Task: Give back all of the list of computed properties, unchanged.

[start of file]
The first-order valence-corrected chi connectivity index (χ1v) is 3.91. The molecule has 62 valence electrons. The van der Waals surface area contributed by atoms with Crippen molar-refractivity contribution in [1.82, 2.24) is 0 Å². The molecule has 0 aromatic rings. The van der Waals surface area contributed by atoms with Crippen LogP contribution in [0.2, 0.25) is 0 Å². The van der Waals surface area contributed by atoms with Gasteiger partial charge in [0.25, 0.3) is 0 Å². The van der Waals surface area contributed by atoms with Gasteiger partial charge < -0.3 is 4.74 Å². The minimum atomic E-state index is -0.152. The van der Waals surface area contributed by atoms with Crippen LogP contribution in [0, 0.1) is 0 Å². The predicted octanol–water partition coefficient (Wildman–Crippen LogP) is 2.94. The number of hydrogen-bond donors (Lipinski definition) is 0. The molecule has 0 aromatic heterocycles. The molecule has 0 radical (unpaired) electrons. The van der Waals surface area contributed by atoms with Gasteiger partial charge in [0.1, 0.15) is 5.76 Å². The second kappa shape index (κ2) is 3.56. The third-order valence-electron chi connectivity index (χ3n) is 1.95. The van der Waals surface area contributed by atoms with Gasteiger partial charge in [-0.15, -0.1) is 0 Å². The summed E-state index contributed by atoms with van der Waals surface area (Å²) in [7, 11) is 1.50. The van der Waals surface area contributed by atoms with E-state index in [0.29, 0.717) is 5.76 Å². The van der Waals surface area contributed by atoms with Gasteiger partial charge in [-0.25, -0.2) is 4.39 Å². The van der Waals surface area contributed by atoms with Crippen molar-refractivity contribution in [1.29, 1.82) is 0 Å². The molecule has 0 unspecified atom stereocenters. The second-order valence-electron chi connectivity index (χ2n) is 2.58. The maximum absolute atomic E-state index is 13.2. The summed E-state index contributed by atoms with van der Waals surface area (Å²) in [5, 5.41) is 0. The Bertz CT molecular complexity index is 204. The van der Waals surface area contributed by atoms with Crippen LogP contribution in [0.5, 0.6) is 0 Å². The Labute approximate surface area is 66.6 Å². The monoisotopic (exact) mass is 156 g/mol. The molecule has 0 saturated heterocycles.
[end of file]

The first-order valence-corrected chi connectivity index (χ1v) is 3.91. The molecule has 62 valence electrons. The van der Waals surface area contributed by atoms with Crippen molar-refractivity contribution in [1.82, 2.24) is 0 Å². The molecule has 0 aromatic rings. The van der Waals surface area contributed by atoms with Crippen LogP contribution in [0.2, 0.25) is 0 Å². The van der Waals surface area contributed by atoms with Gasteiger partial charge in [0.25, 0.3) is 0 Å². The van der Waals surface area contributed by atoms with Gasteiger partial charge < -0.3 is 4.74 Å². The minimum atomic E-state index is -0.152. The van der Waals surface area contributed by atoms with Crippen LogP contribution in [0, 0.1) is 0 Å². The predicted octanol–water partition coefficient (Wildman–Crippen LogP) is 2.94. The number of hydrogen-bond donors (Lipinski definition) is 0. The molecule has 0 aromatic heterocycles. The molecule has 0 radical (unpaired) electrons. The van der Waals surface area contributed by atoms with Gasteiger partial charge in [0.1, 0.15) is 5.76 Å². The second kappa shape index (κ2) is 3.56. The third-order valence-electron chi connectivity index (χ3n) is 1.95. The van der Waals surface area contributed by atoms with Gasteiger partial charge in [-0.15, -0.1) is 0 Å². The summed E-state index contributed by atoms with van der Waals surface area (Å²) in [7, 11) is 1.50. The van der Waals surface area contributed by atoms with E-state index in [0.29, 0.717) is 5.76 Å². The van der Waals surface area contributed by atoms with Gasteiger partial charge in [-0.25, -0.2) is 4.39 Å². The van der Waals surface area contributed by atoms with Crippen molar-refractivity contribution in [1.29, 1.82) is 0 Å². The molecule has 0 unspecified atom stereocenters. The second-order valence-electron chi connectivity index (χ2n) is 2.58. The maximum absolute atomic E-state index is 13.2. The summed E-state index contributed by atoms with van der Waals surface area (Å²) in [5, 5.41) is 0. The Bertz CT molecular complexity index is 204. The van der Waals surface area contributed by atoms with Crippen LogP contribution in [0.5, 0.6) is 0 Å². The Labute approximate surface area is 66.6 Å². The monoisotopic (exact) mass is 156 g/mol. The molecule has 0 saturated heterocycles.